Jeb Bush to Republicans: Don't just oppose Obama -- lead like adults
Former Florida governor Jeb Bush (R-FL) addresses the Wall Street Journal CEO Council in Washington December 1, 2014. (REUTERS/Jonathan Ernst)

Republicans need to take advantage of their majority in the U.S. Congress to pass bills rather than simply opposing Democratic President Barack Obama's priorities, potential presidential candidate Jeb Bush said on Monday.

Republicans last month trounced Democrats to win control of the Senate and extend their majority in the House, as exit polls showed Americans were fed up with partisan gridlock in Washington.

"Republicans need to show they're not just against things, that they're for a bunch of things," said Bush, 61, a former two-term governor of Florida who is considering entering the Republican presidential nomination race for 2016.

"We have to show that we can, in an adult-like way, lead," he said at a Wall Street Journal conference, pointing to issues such as the Keystone XL oil pipeline and a possible lifting of the ban on crude oil exports.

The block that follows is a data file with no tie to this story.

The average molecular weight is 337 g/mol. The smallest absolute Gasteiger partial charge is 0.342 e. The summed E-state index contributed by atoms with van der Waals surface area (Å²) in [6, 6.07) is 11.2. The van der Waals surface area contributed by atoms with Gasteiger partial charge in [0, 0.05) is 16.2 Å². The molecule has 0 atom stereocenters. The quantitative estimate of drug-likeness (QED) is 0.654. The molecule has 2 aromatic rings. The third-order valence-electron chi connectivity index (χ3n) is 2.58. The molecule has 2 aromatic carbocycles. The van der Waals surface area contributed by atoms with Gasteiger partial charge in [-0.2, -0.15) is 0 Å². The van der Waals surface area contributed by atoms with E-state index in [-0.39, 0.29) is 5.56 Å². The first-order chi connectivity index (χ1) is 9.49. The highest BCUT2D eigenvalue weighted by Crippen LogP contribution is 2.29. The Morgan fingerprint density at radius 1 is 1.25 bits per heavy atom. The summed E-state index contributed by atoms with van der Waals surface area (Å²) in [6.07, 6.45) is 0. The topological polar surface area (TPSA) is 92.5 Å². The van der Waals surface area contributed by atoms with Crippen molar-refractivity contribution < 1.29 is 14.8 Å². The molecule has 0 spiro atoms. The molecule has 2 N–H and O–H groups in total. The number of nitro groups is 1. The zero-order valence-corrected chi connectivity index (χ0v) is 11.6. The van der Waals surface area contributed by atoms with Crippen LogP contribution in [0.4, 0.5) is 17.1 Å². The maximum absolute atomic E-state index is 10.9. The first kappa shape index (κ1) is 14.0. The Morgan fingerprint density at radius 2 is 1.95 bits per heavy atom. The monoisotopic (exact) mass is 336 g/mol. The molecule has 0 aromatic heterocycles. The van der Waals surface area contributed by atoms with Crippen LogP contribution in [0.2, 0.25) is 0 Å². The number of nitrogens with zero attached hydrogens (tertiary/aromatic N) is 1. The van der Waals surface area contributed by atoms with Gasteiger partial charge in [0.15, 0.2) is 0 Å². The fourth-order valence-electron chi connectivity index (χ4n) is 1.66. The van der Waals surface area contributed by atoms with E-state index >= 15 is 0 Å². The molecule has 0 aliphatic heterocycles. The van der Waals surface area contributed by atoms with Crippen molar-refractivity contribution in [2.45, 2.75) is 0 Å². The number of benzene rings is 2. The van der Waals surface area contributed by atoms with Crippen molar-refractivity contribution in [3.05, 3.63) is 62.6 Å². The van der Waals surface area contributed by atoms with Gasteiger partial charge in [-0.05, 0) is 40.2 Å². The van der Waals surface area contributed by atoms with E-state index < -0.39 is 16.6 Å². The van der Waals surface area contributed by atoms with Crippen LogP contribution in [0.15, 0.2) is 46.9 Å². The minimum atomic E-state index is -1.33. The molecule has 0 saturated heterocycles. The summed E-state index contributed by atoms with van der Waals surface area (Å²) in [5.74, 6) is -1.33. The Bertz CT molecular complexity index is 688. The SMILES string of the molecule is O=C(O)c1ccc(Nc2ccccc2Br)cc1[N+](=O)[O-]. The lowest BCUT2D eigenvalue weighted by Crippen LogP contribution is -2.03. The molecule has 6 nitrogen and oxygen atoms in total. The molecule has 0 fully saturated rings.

Bush spoke as some Republicans are weighing shutting down the government in an attempt to stop Obama from taking executive action on immigration policy. Obama last month decided to unilaterally ease the threat of deportation for some 4.7 million undocumented immigrants.

Bush said Obama overstepped the bounds of his authority but that Republicans should focus less on what the president does and more on building consensus in Congress for their own proposals.

He urged an immigration system that accepts newcomers based on the United States' economic needs, rather than on the familial ties of those already in the United States -- similar to the approach used in Canada.

"It's also probably the easiest way to get to sustained economic growth, which is what we desperately need," he said of his immigration approach.

Bush said he would decide in "short order" whether he would run for president in 2016, adding he was still weighing whether the sacrifice his family would have to make would be worth it.

"It's the same decision-making process that I've always had, which is ... do I have the skills to do it in a way that tries to lift people’s spirits, and not get sucked into the vortex," he said.

(Reporting by Anna Yukhananov; Editing by Ken Wills)